Association of cataract surgical outcomes with late surgeon career stages: a population-based cohort study.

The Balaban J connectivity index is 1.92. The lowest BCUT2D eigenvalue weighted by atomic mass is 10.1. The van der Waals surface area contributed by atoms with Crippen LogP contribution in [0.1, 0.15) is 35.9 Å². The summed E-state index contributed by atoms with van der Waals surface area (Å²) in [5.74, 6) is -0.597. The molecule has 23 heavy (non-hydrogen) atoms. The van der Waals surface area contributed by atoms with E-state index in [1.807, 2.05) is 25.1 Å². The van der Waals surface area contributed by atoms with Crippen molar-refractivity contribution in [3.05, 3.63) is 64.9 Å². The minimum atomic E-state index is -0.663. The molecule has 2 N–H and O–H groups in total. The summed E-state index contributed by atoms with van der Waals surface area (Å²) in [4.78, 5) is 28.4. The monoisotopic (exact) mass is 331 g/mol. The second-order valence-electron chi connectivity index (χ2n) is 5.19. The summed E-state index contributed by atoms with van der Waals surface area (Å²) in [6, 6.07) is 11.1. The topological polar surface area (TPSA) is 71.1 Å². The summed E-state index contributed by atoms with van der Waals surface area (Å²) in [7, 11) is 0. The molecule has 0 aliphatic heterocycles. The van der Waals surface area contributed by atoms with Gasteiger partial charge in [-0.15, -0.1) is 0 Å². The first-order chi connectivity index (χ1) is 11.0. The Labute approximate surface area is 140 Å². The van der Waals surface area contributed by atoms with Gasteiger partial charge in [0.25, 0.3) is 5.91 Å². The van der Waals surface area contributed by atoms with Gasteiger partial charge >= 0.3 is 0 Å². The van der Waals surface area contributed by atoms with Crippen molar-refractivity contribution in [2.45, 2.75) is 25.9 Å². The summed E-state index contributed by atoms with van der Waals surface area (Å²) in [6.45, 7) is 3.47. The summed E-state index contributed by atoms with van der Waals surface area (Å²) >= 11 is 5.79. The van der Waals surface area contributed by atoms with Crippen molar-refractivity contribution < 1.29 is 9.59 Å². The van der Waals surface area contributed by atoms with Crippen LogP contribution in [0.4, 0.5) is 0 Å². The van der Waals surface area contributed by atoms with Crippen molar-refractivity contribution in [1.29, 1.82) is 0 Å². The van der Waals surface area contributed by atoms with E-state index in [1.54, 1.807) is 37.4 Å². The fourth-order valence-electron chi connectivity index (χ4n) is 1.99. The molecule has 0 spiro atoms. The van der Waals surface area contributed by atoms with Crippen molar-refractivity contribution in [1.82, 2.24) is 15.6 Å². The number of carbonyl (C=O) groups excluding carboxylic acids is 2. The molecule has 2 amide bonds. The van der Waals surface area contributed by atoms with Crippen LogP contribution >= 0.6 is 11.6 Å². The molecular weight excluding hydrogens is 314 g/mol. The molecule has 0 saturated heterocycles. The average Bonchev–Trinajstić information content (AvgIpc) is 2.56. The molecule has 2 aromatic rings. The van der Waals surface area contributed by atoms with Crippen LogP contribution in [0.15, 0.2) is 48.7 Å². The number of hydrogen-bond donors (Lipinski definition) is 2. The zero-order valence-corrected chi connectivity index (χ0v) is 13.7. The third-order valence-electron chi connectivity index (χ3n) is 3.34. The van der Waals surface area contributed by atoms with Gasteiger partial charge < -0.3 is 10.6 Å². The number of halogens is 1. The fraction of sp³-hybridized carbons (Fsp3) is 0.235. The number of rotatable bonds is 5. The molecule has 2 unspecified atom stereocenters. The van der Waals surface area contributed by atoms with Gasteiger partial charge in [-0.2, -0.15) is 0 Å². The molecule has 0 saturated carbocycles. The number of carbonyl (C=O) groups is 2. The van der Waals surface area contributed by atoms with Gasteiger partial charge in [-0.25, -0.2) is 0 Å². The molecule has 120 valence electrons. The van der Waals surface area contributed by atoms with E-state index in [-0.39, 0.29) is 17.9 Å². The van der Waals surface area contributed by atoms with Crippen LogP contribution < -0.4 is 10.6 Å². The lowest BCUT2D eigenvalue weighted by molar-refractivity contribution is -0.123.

Prior work has demonstrated that surgical outcomes differ depending on individual practitioner skill, and concerns have been raised regarding the need to assess skills of aging physicians. This study examined whether cataract surgery outcomes differ for late-career ophthalmologists, defined as those who completed medical school at least 25 years ago, compared to mid-career ophthalmologists, who completed medical school 15 to 25 years ago. This secondary data analysis of all single-eye cataract surgeries performed in Ontario between 2009 and 2013 found that almost 30% of procedures were performed by late-career practitioners. Overall, adverse surgical events did not differ by career stage, although very small increases in risk of two specific complications—dropped lens fragment and endophthalmitis, a surgical site infection—were observed. These results suggest that cataract surgery by late-career ophthalmologists does not pose a high-priority safety hazard.